WHEELING, W.Va. (WTRF) — A glass factory now eyesore in Wheeling made it past another first-reading at city council. After purchasing, the now dilemma is what to do with the brick structure on 19th Street.
The former owner of the building says it’s no longer a question.
Yes, this building should certainly come down.Frank Calabrese, former owner of 19th Street building, demolitionist with Americo, Inc.
This building funeral director of sorts says there’s a time and place to hold on, and there’s a time to say goodbye. Almost everyone in Wheeling might agree; it’s time to do the latter, but there’s something holding-up council.
The overall project, which includes the remediation is $530,000. But the demolition of asbestos abatement is $449,000 and then remediation is around $80,000.Robert Herron, Wheeling City Manager
Wheeling bought the property several months ago in bankruptcy court and already approved those aforementioned costs to minimize environmental damage.
“Immediately we began working with the West Virginia DEP on their voluntary remediation program. The city is enrolled in that program,” said Herron. “As part of it, we go through the process of cleaning the site up.”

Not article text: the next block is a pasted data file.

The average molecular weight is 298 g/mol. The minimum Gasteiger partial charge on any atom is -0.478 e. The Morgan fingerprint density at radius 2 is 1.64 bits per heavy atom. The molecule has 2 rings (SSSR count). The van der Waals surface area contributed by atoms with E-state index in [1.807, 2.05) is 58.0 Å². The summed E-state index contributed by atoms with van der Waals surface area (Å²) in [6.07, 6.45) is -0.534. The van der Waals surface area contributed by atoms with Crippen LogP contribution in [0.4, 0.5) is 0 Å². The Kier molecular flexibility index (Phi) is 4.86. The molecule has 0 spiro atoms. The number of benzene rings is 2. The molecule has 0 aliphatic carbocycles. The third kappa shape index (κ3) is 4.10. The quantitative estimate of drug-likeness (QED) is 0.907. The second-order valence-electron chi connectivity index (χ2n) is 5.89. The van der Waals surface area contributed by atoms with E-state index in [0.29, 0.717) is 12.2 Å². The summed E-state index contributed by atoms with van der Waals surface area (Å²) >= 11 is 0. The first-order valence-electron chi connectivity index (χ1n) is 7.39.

In order to apply for a reimbursement grant through the Department of Environmental Protection, there’s a last step; approving the Asbestos, Abatement & Demolition contract.
The goal is to get a ‘no further action’ letter so they can market the land and the city manager says they’ve already had multiple inquiries.
We’re going to take out a blighted building and we’re going to create about three acres of developable property right in the middle of Wheeling. If you look at the 1100 block which is currently the home of the Health Plan; that’s less than one acre and we’re spending less than half of what we spent there and getting three-times the acreage.Robert Herron, Wheeling City Manager
Now removing the last salvageable items inside, Calabrese is prepping the former Hazel-Atlas Glass Factory for its ultimate demise.
“Some things should never come down, but be saved for posterity,” said the demolitionist with Americo Inc. “Buildings like this, which have lost their utility, certainly should come down to make land available for the next dream.”
The second and final reading will be on March 16.
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